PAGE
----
Universal Flu Vaccine a Closer Reality
Last month scientists from Rice University presented a computerized method to help health officials identify safe and effective flu vaccines to protect against flu viruses containing multiple strains of influenza. At that time, the focus was on Avian flu, expected to mutate. Now a universal flu vaccine is a closer reality, with much groundwork having been laid.
Michael Deem, lead scientist on the flu vaccine project presented findings at March 19 at the American Physical Society's 2009 meeting in Pittsburgh. Dr. Deem wrote, "Oftentimes, bird flu seems to emerge with multiple strains, and something similar can happen with newly released or evolved strains of seasonal flu as well."(1)
February 2, 2009, more headway was made toward developing a flu vaccine that uses monoclonal antibodies. Director of the National Institute of Allergy and Infectious Diseases (NIAID), in response to the flu vaccine development said, “In the event of an influenza pandemic, human monoclonal antibodies could be an important adjunct to antiviral drugs to contain the outbreak until a vaccine becomes available.” (2)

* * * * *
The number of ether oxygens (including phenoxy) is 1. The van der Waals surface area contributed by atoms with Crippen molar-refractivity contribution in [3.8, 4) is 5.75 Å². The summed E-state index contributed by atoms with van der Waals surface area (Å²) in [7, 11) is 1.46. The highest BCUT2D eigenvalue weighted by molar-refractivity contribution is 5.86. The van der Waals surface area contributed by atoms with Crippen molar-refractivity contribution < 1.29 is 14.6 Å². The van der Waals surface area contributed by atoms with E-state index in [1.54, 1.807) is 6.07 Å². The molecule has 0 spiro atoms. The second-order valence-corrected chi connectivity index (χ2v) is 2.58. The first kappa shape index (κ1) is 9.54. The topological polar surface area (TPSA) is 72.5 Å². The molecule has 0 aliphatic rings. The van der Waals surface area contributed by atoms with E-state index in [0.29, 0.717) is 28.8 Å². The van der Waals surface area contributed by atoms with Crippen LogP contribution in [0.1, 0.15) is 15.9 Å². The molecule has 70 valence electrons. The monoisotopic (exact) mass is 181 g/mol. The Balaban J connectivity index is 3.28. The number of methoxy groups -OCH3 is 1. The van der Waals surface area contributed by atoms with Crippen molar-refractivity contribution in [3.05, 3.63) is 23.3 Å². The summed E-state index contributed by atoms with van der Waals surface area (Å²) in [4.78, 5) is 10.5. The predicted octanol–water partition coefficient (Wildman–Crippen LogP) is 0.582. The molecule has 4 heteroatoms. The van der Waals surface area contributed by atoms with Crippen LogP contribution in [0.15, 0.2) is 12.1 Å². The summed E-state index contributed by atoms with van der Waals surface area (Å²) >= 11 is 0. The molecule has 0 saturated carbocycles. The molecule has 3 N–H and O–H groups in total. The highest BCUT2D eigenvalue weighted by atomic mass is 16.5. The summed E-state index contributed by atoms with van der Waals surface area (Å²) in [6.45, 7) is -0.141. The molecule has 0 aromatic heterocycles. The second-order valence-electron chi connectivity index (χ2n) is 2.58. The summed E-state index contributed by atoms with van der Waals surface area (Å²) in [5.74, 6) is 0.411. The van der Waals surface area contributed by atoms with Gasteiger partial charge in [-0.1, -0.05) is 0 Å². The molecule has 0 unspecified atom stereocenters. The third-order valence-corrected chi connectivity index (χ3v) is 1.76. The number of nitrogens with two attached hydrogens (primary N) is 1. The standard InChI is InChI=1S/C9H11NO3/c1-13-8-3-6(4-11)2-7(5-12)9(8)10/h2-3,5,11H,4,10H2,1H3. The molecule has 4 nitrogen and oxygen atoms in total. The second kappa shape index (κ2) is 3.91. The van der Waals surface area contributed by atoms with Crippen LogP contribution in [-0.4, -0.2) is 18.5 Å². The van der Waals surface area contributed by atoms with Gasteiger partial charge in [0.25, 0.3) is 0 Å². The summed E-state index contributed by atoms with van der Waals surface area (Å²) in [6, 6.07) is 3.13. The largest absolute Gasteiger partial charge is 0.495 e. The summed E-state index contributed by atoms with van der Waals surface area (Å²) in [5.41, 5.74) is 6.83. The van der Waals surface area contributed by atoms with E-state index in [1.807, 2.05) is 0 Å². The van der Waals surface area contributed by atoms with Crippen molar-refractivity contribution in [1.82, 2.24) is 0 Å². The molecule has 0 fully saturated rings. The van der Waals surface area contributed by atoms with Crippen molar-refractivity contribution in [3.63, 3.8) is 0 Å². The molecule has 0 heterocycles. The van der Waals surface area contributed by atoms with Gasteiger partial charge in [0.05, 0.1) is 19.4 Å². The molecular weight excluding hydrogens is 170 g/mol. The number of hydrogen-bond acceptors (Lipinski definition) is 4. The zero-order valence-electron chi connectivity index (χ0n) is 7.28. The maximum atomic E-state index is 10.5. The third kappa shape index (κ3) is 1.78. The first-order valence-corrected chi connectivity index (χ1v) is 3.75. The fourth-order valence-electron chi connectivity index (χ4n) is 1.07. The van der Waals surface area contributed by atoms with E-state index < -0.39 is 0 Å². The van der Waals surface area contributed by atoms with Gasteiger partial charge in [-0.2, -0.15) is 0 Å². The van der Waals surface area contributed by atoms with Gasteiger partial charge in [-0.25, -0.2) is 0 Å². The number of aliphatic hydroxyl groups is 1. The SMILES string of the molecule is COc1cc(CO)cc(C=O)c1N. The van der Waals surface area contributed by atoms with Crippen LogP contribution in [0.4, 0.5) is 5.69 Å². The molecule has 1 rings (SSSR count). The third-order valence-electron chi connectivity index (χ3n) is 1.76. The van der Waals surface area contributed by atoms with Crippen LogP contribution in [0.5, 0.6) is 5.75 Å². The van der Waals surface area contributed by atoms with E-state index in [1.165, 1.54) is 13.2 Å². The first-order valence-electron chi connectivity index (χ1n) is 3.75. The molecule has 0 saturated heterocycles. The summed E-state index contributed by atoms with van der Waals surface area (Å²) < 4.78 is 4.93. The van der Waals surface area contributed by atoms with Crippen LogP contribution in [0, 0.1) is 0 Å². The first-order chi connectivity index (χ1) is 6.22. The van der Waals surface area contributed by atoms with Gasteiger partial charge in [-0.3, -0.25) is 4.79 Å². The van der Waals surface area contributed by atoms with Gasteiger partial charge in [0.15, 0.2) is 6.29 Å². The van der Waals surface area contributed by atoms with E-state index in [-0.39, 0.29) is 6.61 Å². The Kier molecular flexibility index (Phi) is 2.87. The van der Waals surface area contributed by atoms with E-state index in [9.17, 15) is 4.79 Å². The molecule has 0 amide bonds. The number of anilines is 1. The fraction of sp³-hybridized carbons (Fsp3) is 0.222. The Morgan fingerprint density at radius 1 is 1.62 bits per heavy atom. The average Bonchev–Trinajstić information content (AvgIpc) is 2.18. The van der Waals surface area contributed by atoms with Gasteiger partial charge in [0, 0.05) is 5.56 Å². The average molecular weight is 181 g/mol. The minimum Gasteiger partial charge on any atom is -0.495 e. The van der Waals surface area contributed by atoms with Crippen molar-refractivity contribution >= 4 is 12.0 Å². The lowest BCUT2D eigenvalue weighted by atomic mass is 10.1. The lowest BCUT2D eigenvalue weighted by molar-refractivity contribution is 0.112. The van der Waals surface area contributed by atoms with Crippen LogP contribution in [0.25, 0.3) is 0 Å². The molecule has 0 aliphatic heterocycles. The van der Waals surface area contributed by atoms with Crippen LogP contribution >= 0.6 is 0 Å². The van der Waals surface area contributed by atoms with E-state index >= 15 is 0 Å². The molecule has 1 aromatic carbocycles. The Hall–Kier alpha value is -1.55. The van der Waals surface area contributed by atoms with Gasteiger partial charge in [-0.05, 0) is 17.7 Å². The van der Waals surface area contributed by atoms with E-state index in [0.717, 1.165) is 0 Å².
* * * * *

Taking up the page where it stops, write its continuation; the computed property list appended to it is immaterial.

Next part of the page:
In 2007, researchers from Belgium also began work on a universal flu vaccine, recognizing that flu viruses mutate regularly. The vaccine was effective for all types of influenza A, laying more groundwork for a universal flu vaccine, which was undergoing testing on humans. (3)
Now scientists are closer than ever to developing a universal flu vaccine. Saint Louis University vaccine researchers have developed a universal flu vaccine made with proteins from strains of influenza viruses A and B. The vaccine, tested on 377 healthy adults were given three doses of Bivalent Influenza Peptide Conjugate Vaccine (BIPCV), over a period of three months.
According to Robert Belshe, M.D., director of the Saint Louis University Center for Vaccine Development, the antibody response seen with the flu vaccine is “a significant first step in developing a universal vaccine to help protect against pandemic influenza."
The researchers found that low doses of the universal flu vaccine are safe. The researchers say more testing is needed, but the results of the universal flu vaccine look promising. The findings were presented April 27 at the National Foundation for Infectious Disease Conference for Vaccine Research in Baltimore.
Conjugate Vaccine (BIPCV), produced high levels of antibody titers that can potentially protect from serious illness associated with flu, making a universal flu vaccine a closer reality.
Watch a video about flu viruses and monoclonal antibodies: